It is elegant and highly efficient. What you get is one full image back up with, say max 7 daily incremental backups, nice and tight. The full back up combines the first Incremental (7 days ago) every day so each subsequent Incremental is absorbed into the first full image, ad-infinitum, so always only maximum 7 days old, but with all of the individual remaining 6 days left to choose from for most recent Incrementals. Incrementals set to daily. Full image is monthly. It works like a dream. Set and forget.

All of the Grandpa's, Great Great furthest removed Uncle's Auntie's Nephew's Son's Daughter's Mother's Great Great Grandfather's Illegitimate Child's confusion is kicked into touch where it belongs and sanity restored.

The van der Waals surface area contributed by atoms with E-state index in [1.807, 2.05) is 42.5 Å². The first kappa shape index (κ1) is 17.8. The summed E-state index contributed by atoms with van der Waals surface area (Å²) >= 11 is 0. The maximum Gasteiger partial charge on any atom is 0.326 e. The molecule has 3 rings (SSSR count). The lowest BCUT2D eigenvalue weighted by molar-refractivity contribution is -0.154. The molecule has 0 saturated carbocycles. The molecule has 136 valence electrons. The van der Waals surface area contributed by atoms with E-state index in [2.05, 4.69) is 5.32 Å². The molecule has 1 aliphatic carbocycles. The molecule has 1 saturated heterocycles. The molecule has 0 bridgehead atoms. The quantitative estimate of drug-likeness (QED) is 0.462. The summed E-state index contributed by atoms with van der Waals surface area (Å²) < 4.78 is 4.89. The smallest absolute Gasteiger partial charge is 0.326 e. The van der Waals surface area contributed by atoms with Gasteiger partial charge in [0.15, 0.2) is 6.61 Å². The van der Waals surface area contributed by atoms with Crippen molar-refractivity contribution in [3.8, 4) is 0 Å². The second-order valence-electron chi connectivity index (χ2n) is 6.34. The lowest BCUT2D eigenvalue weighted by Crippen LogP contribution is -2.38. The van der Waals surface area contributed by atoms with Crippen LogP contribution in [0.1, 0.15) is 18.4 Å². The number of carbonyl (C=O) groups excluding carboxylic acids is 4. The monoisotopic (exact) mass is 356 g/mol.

The same applies to Files and Folders.

So just 2 backup scenarios on the above simple basis, one for Full Image, and one for Files and Folders. Job's a good'n. :wink:

I use the paid Home version (4 x bundle of Licences). It works like a dream and is sensibly contained within a reasonable space. I have tested both Image and Files & Folders restores using the above settings and it went like clockwork.

Just my eggs, :cool:

Christophe
 

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CMArbres

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Bearing in mind that space is always at a premium, and simplicity is always best, I use the Incremental Forever setting with frequency settings cut according to the space that you have available, so make sure that stacks up with a little headroom to accommodate the outside extent of available space implicated..